The South Orange Performing Arts Center (SOPAC) staged a reading of the play “BLINK” written by GLAAD award-winner, Kate Moira Ryan and directed by Mark Armstrong.
The performance was held on March 20 at 7 p.m. as a part of Midtown Direct Rep’s “Theatre in the Loft” series.
The play centers on a newly-wedded young man and woman living in New York and trying to make it on Broadway. Shortly after their marriage, the wife is diagnosed with an inoperable brain tumor and then the couple must make life-altering decisions on how to spend the rest of their time before her life expectancy runs short.
“BLINK” was inspired by the story of Brittany Maynard, a young woman who found out that she had a terminal brain tumor weeks after she got married. Maynard chose to end her life procedurally before she could be subjected to unbearable pain and before she lost consciousness of the world around her.
“I want the audience to ask themselves whether or not that decision should be legal or not,” Ryan said, referring to the play’s message of euthanasia and similar circumstances that she wanted to be grasped.
While the script was based on Maynard, the message also makes a connection with Ryan’s personal experiences.
“I lost three close friends to cancer in one year and I have been helping a good friend of mine through small cell lung cancer. I wrote this play in response to my grief and feelings of helplessness,” she said.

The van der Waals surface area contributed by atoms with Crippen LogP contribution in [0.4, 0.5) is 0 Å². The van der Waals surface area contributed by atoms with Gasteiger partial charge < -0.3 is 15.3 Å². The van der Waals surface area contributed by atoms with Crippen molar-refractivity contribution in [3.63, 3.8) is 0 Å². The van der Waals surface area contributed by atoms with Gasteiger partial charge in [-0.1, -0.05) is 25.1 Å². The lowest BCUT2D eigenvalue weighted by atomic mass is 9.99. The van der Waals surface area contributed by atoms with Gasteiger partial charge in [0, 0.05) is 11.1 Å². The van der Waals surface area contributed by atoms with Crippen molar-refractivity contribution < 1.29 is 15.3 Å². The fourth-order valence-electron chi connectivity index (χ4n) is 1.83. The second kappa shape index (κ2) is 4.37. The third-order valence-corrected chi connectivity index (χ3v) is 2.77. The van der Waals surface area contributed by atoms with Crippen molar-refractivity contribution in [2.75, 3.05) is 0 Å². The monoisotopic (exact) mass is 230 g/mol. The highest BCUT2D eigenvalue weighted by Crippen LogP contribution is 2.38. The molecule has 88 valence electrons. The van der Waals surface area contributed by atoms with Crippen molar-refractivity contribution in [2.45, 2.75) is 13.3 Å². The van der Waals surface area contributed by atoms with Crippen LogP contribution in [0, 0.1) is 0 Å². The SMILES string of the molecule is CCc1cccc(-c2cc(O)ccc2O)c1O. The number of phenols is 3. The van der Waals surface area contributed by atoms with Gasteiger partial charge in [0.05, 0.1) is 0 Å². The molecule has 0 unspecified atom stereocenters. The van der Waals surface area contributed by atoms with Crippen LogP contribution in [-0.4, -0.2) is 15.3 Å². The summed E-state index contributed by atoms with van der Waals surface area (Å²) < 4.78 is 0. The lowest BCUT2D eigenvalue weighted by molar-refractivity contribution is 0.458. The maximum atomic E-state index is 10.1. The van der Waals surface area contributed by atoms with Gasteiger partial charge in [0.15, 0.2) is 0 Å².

Ryan wrote “BLINK” over the course of several months for Keen Company when she was a part of their playwright’s lab. The play was also read once at the Dorset Theater Festival in the summer of 2015.
“BLINK” originally bore the title “Hipsterly Ever After.” Ryan said that it didn’t suit her taste so she sought advice from a friend, a fellow artist who told her to look deep within the script to find the right title.
“I took it from one of the last lines in the play when Truman says to Daisy, ‘Blink if you can hear me,’” Ryan said. And thus, the current title was born.
In comparison to her other plays such as “25 Questions for a Jewish Mother” and “Cavedweller,” Ryan said she finds that “BLINK” shares the same kinds of elements from her other works that feature humor and pathos.
Even though the play was not be in the form of a production on Sunday evening, the audience-engaging stage reading presented the play in a more intimate setting that solely focused on the play’s themes.
Dominique Mcindoe can be reached at firstname.lastname@example.org.